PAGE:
CROHN'S DISEASE

A Brief Description

Crohn’s disease, named after the scientist who first diagnosed the symptoms, is a form of inflammatory bowel disease affecting the lining of the gastrointestinal tract. This severe inflammation can cause tears which lead to infection. As many as 700,000 Americans may suffer from Crohn’s disease affecting men and women equally.

Symptoms include:

  • Persistent diarrhea
  • Rectal bleeding
  • Urgent need to move bowels
  • Abdominal cramps and pain
  • Sensation of incomplete evacuation
  • Constipation (which can lead to bowel obstruction)
  • General symptoms can include fever, loss of appetite, weight loss, fatigue, night sweats and loss of normal menstrual cycle.

The exact cause of Crohn’s remains unknown, so treatment regimens usually aim to reduce inflammation, relieve pain and prevent weight loss.

How Can Cannabis Help?

The effectiveness of cannabis and its derivatives for treating gastrointestinal disorders has been known for centuries.  Research shows cannabis to be an effective treatment for Crohn’s, not only because it helps to alleviate symptoms caused by the disease and pharmaceutical therapies, but because its use can sometimes lead to complete remission.  Cannabis provides significant medical efficacy in the treatment of Crohn’s disease because it is made up of hundreds of organic chemical compounds, known as cannabinoids, which are able to bind to the same receptors in the brain as the body’s own gastrointestinal tract regulating endocannabinoids.

The best-known psychoactive cannabinoid, tetrahydrocannabinol (THC), does more than produce the euphoric feeling of being “high.” It reduces inflammation and relieves pain, nausea and vomiting while also stimulating the appetite.

Cannabidiol (CBD), the most common non-psychoactive cannabinoid, also relieves inflammation while producing clear-heading, calming effects. CBD is also an effective antibacterial, which is important for patients suffering from infected fissures.

The precursors to THC and CBD, tetrahydrocannabinolic-acid (THCA) and cannabidiolic-acid (CBDA), are also important in the treatment of Crohn’s disease. Like THC, THCA relieves pain, reduces inflammation, and helps to stimulate the appetite. CBDA also alleviates inflammation and fights infections.

While individual cannabinoids alleviate specific symptoms of Crohn’s, all of them working symbiotically with terpenes in a process called the entourage effect, can result in a patient’s complete remission. Medical cannabis is able to fill in the missing pieces of the homeostasis puzzle when the body fails to regulate its own endocannabinoid production.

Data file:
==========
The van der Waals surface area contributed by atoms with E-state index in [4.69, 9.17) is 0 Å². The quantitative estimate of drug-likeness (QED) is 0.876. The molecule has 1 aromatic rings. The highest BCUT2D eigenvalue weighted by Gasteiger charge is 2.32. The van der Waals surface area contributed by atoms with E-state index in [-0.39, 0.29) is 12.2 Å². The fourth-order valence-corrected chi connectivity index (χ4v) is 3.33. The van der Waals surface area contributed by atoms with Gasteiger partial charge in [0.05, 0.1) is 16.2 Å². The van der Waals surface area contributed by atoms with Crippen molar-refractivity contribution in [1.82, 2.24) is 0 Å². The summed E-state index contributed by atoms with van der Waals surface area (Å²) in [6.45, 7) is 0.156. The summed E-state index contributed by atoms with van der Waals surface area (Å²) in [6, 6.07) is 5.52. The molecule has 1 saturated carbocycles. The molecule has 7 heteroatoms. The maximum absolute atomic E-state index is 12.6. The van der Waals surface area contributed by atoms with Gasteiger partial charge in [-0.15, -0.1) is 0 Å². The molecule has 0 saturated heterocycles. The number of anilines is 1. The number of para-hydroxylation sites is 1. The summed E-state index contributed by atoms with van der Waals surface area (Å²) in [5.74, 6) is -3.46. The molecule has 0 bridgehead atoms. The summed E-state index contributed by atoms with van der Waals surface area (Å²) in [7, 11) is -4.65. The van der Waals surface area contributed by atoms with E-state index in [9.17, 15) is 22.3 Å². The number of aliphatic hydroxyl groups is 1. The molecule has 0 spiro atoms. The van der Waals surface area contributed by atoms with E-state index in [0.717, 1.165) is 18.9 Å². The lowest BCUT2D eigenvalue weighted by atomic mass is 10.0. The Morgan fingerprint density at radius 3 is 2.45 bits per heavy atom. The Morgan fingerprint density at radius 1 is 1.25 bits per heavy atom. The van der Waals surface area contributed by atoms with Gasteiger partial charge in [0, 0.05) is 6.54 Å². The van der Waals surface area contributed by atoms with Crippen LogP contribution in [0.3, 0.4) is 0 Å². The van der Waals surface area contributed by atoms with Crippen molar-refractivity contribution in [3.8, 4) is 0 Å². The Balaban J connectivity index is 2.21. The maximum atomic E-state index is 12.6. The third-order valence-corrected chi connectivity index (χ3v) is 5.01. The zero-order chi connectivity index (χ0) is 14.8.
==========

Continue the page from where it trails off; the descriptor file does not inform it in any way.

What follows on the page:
What Does The Research Say?

In a 2013, cannabis was shown to have a significant impact on test subjects suffering from Crohn’s disease when compared to a placebo.  The study showed that “a short course (8 weeks) of THC-rich cannabis produced significant clinical, steroid-free benefits to 10 of the 11 patients with active Crohn’s disease, compared with placebo, without side effects.”

The Crohn’s & Colitis Foundation of America (CCFA) Patient Education Committee stated in 2012 that “[e]xperimental evidence suggests that endocannabanoids, molecules found in the body that closely resemble compounds found in the cannabis plant may play a role in limiting intestinal inflammation.  IBD [the category of gastrointestinal conditions of which Crohn’s disease is a part] patients have been found to have higher levels of cannabinoid receptors in their colonic tissue.”

Dr. Adi Lahat at the Institute of Gastroenterology and Liver Diseases at the Chaim Sheba medical Center in Israel has stated “[i]n the present preliminary prospective study, we have found that treatment with inhaled cannabis improves quality of life in patients with long-stnading Crohn’s disease…Moreover, the data demonstrated a statistically significant improvement in almost all aspects of patients’ daily life.”

Links To
Research

Cannabidiolic acid prevents vomiting in Suncus murinus and nausea-induced behaviour in rats by enhancing 5-HT1A receptor activation.

Inhibitory effect of cannabichromene, a major non-psychotropic cannabinoid extracted from Cannabis sativa, on inflammation-induced hypermotility in mice.

Cannabis induces a clinical response in patients with Crohn’s disease: a prospective placebo-controlled study.

Cannabinoids for gastrointestinal diseases: potential therapeutic applications.

While research has shown cannabis to be effective in providing palliative and therapeutic effects for some patients, always seek the advice of your physician or other qualified health provider with any questions you may have regarding a medical condition and before starting any new treatment utilizing medical cannabis or discontinuing an existing treatment. The content on this site is not intended to be a substitute for professional medical advice, diagnosis or treatment.